This is why I connected with PoNaF so much, I think. Gretchen has been raised around these ideas presented to her that we know of as hate, and many times in the beginning, the reader is brought back through her thoughts and fears while she is around her newfound Jew friend, Daniel, to remind herself how “wrong” it is when it’s not. And her revelation to knowing Hitler and his side has been wrong all along was mesmerizing and chaotic and brilliant. I adored the way she interacted with Daniel, the forbidden feelings that left the reader on the edge of their seat hoping they wouldn’t get caught since it was such an awful time… And the slow growth and development as she came to realize there was something wrong with the world after all, and it was only about to get worse when Hitler--Uncle Dof--would come into full power. It all started with that first kind act of a helping hand that most people nowadays probably wouldn’t take a second to consider doing. Back then, it was different, especially depending on who you were. She didn’t hesitate, stepping up to her crazed brother, and it only showed once again that hatred works differently for every human brain.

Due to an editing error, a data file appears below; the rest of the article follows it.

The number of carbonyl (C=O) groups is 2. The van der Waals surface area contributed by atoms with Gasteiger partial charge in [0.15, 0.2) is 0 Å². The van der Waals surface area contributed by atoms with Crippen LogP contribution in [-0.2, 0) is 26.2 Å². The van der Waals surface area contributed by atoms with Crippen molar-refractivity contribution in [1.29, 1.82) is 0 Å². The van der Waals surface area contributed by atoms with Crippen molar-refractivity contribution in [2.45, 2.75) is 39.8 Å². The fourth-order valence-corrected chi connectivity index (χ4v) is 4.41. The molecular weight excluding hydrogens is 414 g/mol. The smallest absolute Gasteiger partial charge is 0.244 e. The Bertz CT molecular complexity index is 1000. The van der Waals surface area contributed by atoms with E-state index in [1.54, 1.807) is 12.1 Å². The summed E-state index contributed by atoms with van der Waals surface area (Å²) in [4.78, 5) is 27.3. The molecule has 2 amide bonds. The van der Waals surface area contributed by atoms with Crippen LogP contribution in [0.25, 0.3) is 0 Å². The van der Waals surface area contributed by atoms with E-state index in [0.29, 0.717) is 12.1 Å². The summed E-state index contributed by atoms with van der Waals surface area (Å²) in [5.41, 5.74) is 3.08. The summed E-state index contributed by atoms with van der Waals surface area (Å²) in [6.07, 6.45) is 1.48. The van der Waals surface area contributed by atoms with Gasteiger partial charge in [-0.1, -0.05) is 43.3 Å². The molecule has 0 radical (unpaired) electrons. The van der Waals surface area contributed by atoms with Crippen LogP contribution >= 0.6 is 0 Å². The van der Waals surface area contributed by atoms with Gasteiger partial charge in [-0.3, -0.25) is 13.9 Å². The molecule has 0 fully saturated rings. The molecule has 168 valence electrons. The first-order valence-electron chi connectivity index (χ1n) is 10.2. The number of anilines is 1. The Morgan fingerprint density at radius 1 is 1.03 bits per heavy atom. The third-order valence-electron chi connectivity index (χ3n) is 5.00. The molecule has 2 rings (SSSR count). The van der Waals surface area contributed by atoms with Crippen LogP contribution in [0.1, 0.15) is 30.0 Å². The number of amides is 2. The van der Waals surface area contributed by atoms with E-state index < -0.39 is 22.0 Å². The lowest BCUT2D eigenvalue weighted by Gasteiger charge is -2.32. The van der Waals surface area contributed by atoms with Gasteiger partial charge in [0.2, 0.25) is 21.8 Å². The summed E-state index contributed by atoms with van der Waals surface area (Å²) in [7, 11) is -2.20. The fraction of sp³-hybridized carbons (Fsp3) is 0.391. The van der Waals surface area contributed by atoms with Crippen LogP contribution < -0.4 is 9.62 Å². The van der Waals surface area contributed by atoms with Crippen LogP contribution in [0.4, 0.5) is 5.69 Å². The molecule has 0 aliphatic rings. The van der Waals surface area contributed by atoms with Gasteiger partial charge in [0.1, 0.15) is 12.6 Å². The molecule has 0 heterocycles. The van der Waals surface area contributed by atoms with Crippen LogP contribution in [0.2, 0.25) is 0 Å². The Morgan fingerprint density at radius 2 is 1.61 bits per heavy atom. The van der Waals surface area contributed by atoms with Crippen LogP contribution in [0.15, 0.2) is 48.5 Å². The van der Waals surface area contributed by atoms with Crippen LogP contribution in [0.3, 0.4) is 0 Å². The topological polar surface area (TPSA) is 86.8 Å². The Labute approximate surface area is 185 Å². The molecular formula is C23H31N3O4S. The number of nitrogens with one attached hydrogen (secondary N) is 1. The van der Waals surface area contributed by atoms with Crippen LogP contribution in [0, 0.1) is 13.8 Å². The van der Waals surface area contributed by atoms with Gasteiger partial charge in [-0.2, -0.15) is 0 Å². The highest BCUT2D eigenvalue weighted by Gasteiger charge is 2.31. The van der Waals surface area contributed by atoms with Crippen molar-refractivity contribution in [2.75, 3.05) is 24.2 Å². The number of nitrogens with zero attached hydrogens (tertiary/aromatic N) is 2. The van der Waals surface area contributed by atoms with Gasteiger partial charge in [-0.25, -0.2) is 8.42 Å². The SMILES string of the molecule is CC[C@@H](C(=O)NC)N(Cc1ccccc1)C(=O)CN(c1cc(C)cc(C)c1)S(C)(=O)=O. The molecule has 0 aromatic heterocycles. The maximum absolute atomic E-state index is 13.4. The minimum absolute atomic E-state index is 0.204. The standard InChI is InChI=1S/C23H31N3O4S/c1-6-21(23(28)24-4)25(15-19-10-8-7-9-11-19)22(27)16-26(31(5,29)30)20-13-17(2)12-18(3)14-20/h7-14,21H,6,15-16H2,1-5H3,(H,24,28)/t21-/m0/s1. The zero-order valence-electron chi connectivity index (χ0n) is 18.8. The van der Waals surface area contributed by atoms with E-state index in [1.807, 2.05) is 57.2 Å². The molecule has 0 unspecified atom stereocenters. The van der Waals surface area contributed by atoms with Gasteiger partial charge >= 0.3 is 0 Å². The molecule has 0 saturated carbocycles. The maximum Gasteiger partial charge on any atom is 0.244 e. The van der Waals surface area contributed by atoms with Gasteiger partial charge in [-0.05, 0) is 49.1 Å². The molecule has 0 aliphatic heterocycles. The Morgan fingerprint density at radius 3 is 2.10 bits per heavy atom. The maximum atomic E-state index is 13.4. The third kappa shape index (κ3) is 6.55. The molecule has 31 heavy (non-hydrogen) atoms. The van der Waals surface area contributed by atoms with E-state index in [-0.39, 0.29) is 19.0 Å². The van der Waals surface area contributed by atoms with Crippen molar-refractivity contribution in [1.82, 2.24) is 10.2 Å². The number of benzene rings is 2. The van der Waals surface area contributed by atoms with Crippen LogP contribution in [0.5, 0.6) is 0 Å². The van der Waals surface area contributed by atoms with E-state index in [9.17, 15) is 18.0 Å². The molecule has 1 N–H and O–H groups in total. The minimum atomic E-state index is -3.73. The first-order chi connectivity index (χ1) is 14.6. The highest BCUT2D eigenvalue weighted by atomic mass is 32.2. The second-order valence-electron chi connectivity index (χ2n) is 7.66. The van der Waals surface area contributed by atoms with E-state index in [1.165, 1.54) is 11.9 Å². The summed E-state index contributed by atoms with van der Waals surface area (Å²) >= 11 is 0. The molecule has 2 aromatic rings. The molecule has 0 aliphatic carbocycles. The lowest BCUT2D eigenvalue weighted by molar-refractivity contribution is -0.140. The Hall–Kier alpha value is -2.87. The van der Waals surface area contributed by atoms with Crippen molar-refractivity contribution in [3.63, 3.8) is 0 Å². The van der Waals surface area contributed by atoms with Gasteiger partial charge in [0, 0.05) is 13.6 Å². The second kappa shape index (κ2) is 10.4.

The really interesting part of it was also Hitler. He was presented in this story unlike any other I’ve read in recent years: He was nearly humanized. Almost to a point where a reader could sympathize with him as a character until his later traits come out and you begin to really understand the depth of What Is Adolf Hitler. I genuinely believe the truth in this book. The man was pure psychopath. It astounded me to read him as a character--not just in the background somewhere with small notations of the damage he is causing. But dialogue and interaction. I’m still dumbfounded by this guy.
The romance even worked. I didn’t expect to like it so much going into the book, to be honest, but when it happened, it worked. And it worked beautifully. Sure, it may have been a little cliché. You probably couldn’t have got any more cliché than that, really, with the romance…. However, it was completely beautiful and adorable and I loved it. Shipping that ship there totally.
I was locked in tight for this book from the moment I’d started reading. It’d been a book I’d anticipated since the start of the year and I’m glad I had the opportunity to sit and read this one after the hectic schedule I’ve had lately. Once I’d started, I couldn’t put it down… and I didn’t. I read through the night until I reached the end because I had to know what happened next. Every time I tried to stop, I was continuing on to the next page or chapter! Certainly not a title you want to miss out on this year!